The twin-cam engines, which were also inherited from the Fiat 132, were actually quite good. However, at one point, Fiat introduced a 77-horsepower diesel, taken from an Iveco truck, which was as gutless as it was agrarian.

Lancia Beta

5 Cars That Can Make An Italian Feel Ashamed Of His Roots
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Back in its glory days, Lancia produced very well-engineered and advanced vehicles. However, it was always a low-volume manufacturer and eventually went bankrupt. After Fiat acquired Lancia, in 1969, the Beta was supposed to serve as Lancia’s rise from the ashes. It didn’t.

On paper, the Lancia Beta sounded impressive. Double overhead-cam engines, five-speed gearbox, disc brakes all-around, and an independent rear suspension were considered very advanced, back in 1972. However, the car’s hatchback (more like a hunchback) looked hideous, and the sedan version had one of the weirdest dashboards that looked like a cheese grater, with buttons nested inside the numerous holes.

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What made the car truly terrible is the sub-standard Russian steel, with which the Russians paid the Italians, for the Fiat 124’s production plans, which spawned the Zhiguli and Lada models. As a result, the Lancia Beta rusted even before it got to the showrooms. A year later, Lancia bought back all the cars. Quality was improved, but the damage was already done. As a result, Lancia was forced to pull back from the UK and US markets.

Ferrari 512M

5 Cars That Can Make An Italian Feel Ashamed Of His Roots
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The Ferrari 512M is what happens when a carmaker tries to keep a model alive, for too long. The 512M was produced between 1994 and 1996, with 501 copies made. It was an evolution of the 1984 Ferrari Testarossa, which to this day is one of the definitive Ferrari models. The Ferrari 512M wasn’t even the first evolution of the 1984 Testarossa. That title goes to the 1991 Ferrari 512TR, which featured a slightly modernized design and was more powerful than the 4.9-liter flat-12. The 512M was the second evolution, with an even rounder form and even more power – now 434 horsepower.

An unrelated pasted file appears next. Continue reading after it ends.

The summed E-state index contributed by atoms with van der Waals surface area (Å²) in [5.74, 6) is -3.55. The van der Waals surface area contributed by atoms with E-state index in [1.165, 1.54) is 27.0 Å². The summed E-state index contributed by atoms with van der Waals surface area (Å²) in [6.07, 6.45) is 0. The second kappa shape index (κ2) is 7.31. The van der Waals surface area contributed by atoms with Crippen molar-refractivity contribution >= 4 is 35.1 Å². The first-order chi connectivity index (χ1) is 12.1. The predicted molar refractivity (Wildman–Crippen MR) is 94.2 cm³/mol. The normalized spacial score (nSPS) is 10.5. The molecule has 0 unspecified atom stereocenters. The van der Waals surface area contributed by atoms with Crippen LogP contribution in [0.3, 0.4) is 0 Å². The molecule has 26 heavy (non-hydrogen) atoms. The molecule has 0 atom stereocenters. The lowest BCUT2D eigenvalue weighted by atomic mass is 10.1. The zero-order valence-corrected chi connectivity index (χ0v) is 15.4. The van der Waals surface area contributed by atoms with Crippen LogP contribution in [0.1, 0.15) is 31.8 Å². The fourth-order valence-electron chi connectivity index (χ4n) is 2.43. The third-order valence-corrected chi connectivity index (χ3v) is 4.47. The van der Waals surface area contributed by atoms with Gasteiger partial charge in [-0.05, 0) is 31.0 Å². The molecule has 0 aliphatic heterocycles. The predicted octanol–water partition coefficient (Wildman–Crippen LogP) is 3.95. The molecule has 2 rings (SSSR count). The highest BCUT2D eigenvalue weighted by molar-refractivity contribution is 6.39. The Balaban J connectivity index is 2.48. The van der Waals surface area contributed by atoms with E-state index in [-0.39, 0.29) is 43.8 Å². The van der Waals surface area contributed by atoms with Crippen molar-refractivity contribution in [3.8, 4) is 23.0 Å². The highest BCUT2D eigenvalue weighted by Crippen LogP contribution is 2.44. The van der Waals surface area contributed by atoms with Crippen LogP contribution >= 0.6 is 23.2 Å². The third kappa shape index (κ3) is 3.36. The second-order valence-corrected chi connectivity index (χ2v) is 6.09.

The problem of the 512M is that it was clinging to an old idea of what a sporty gran-tourer is. By that time, the iconic pop-up headlights were already deemed illegal and unsafe for pedestrians, so the 512M had to do with fixed units. As a result, the car looked like a Mitsubishi, as Jack (the host) says. Moreover, the Testarossa, which this is a facelift of, was never a great handling car, due to the engine sitting on top of the gearbox, making for a high center of gravity.

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In conclusion, the Ferrari 512M is, by far, not the worst Ferrari, but it was simply stuck to a 1980s philosophy and tried to make it work over a decade later.

Dim Angelov
Dim Angelov
Born in 1992, I come from a family of motoring enthusiasts. My passion for cars was awoken at the age of six, when I saw a Lamborghini Diablo SV in a magazine. After high school I earned a master’s degree in marketing and a Master of Arts in Media and Communications. Over the years, I’ve practiced and become skilled in precision driving and to date have test driven more than 250 cars across the globe. Over the years, I’ve picked up basic mechanical knowledge and have even taken part in the restoration of a 1964 Jaguar E-Type and an Alfa Romeo Giulia Sprint. Lately, I’ve taken a fancy to automotive photography, and while modern cars are my primary passion, I also have a love for Asian Martial Arts, swimming, war history, craft beer, historical weapons, and car restoration. In time, I plan my own classic car restoration and hope to earn my racing certificate, after which I expect to establish my own racing team.  Read full bio